It seems that there are constant threats being pointed out from around the world on a daily basis, and recently Nicolas Maduro made headlines across the globe as a threat to his own people.
Recent reports, such as that by The New York Times, on the protests in Venezuela are also covering the oppression caused by the Nicolas Maduro Administration as well as his own response to those issues saying that those opposed to his presidency have staged the protests as a coup to overthrow him.
In recent months, we’ve seen similar claims from rulers in other countries such as in Turkey, which is under the rule of a right-wing government, who claimed there was a coup against him masterminded my Fethullah Gulen from the United States.
The Nicolas Maduro government claims to be that of a socialist left-wing, whose failures are enough to be targeted by the right-wing parties in the United States as an example of where America could be heading under another Democratic administration.
But the real issue is over power before their political ideologies. Meaning that Nicolas Maduro has been using the populist message of former president Chavez to energize the masses time and time again.
With regard to Nicolas Maduro, this message has been touted repeatedly since the transfer of power took place after Hugo Chavez’s death in 2013.
This alone should be suspicious to the rest of the world, not to mention the increased militarization of Venezuelan society, the mass protests against him calling for a referendum and his refusal to hold one this year.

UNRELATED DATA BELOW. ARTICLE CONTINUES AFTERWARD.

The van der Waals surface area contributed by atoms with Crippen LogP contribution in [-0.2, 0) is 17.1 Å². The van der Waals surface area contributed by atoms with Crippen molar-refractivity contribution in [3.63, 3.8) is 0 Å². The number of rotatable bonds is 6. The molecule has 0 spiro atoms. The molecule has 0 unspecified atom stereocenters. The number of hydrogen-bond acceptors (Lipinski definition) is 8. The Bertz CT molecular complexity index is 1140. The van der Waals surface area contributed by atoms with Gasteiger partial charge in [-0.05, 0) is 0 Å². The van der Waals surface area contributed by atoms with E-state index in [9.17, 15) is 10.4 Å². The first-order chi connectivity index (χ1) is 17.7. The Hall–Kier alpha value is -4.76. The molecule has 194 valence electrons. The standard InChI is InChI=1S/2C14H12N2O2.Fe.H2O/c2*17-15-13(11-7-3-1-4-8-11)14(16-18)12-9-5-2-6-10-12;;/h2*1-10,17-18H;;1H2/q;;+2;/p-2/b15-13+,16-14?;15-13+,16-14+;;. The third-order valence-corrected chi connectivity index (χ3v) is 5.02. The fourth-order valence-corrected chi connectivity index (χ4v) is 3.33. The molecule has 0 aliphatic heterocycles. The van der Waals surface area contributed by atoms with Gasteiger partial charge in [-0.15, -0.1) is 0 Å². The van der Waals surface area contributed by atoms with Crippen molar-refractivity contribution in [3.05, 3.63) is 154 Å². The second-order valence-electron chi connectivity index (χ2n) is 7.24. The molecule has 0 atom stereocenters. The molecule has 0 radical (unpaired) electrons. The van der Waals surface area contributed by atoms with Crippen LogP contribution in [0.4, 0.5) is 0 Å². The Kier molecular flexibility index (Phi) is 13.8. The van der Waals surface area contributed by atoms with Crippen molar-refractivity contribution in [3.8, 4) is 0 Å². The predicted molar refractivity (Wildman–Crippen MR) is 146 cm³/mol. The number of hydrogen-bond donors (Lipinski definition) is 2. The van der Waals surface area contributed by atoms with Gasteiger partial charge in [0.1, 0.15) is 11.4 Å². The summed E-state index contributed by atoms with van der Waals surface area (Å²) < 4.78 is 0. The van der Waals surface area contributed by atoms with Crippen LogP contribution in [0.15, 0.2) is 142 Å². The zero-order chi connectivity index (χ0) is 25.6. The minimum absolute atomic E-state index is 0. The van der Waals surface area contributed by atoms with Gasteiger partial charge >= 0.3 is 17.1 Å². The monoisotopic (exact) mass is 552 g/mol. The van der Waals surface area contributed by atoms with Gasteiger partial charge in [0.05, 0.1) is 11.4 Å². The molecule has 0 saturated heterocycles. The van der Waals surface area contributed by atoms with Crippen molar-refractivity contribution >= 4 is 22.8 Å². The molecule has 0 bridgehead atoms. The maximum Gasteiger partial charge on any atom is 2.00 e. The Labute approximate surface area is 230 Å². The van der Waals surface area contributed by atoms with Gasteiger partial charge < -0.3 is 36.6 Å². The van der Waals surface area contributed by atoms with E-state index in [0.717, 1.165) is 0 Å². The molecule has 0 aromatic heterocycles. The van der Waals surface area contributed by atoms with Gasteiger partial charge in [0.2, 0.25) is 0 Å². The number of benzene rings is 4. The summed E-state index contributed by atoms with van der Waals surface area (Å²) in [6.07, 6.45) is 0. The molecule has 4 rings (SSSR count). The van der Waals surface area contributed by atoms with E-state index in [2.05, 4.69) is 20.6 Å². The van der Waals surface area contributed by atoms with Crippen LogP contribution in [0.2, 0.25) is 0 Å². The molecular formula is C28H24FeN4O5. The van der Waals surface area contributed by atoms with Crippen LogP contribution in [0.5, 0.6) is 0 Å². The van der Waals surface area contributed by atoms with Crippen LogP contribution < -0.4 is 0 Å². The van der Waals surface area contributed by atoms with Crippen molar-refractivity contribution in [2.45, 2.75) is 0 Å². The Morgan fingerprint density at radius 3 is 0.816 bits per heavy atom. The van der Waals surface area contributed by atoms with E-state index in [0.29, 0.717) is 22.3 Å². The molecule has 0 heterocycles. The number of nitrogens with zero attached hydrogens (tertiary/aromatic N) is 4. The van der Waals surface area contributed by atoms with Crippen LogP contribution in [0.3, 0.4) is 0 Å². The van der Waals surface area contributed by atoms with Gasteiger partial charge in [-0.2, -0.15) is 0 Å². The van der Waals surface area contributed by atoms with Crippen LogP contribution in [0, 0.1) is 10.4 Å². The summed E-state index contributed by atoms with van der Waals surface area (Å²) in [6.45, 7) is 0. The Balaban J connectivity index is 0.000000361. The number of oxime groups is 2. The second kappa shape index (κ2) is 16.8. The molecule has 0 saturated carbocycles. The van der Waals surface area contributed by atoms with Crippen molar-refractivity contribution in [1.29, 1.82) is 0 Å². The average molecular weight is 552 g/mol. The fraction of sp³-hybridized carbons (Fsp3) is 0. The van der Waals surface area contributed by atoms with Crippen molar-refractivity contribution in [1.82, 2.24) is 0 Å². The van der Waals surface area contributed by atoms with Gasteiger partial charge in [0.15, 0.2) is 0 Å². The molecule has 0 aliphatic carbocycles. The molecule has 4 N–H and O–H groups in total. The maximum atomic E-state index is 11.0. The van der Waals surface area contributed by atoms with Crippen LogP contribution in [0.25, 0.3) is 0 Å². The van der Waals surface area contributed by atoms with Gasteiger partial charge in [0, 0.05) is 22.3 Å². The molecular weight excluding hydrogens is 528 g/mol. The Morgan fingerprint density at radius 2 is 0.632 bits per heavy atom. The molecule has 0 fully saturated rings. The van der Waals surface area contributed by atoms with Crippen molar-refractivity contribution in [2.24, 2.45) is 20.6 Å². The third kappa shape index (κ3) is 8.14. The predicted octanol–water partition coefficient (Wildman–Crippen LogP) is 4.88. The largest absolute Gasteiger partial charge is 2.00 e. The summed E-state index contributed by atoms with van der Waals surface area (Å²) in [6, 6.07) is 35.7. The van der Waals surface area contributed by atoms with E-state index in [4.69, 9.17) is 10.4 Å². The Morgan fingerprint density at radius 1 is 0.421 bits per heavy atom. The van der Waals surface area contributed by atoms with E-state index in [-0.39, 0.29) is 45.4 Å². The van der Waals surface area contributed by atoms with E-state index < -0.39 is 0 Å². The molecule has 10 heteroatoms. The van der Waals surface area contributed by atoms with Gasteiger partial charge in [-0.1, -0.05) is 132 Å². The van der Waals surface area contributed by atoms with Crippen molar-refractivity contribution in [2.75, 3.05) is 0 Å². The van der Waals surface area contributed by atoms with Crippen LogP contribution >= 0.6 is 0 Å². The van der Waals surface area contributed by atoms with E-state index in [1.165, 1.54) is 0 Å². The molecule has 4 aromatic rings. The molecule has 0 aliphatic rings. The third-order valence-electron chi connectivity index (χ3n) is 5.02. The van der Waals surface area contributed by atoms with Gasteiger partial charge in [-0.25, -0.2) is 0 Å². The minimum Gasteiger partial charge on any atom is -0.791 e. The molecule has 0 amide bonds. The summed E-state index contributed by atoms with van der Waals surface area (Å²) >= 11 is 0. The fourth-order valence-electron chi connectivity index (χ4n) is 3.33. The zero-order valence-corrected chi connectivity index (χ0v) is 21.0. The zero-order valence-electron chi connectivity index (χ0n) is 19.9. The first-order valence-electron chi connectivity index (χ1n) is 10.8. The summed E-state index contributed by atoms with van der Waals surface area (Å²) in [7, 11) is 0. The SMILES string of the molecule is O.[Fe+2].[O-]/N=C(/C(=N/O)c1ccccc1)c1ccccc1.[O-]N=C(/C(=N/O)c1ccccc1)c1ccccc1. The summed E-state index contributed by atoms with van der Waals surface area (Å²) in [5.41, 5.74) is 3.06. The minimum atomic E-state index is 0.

Any request by the people to carry through with a referendum — which is seen as a threat to his power — is not returned by his response to do so. Instead, he viciously attacks outside influences, and uses the coup attempt against Hugo Chavez in the early 2000s as the reason not give the people what they want.
The longer Nicolas Maduro continues to make such claims, the longer he’s able to continue to reign over the people and make up any excuse he can to prevent them from gaining leverage against him.
In 2009, a referendum was made to banish term limits for Hugo Chavez and following his death, when his vice-president Nicolas Maduro was made the head of state, there were obvious concerns as to how he would govern.
— Mary Murray (@MaryMurrayNBC) March 8, 2013
Much has been said about the falling oil prices and the inflation to follow, which has created a new cycle of blame for Nicolas Maduro to throw around. But it would seem that rather than make some hard choices, the president of Venezuela has decided to act as a paranoid dictator, scaring the population as a whole that he’s going to continue to throw the country into uncertainly and never leave the Miraflores Palace.
Nicolas Maduro was no doubt on a learning curve when he became vice-president, and even he seemed uncertain as to the responsibilities he would be taking on when he became president. But over time to him, it seems that a myriad of bad decisions on his part only needed certain adjustments “here” and “there” throughout his role as a president for him to begin to go down the slippery slope of a dictator, enacting certain powers to keep his seat and rule with an iron fist, against all opposed.
In comparison to Recep Tayyip Erdogan, who is the president of Turkey and who has also made bold claims of a coup in his country, he has very little confidence to lead with certainty on a positive track.
Both leaders share similarities in their paranoia and hostility against outsiders, which in itself should concern people. They both give the appearance of strength, but the flaws with Nicolas Maduro are more obvious than they are with Erdogan, where he has less support on his side and more people are suffering for it.
[Photo by Ariana Cubillos/AP Images]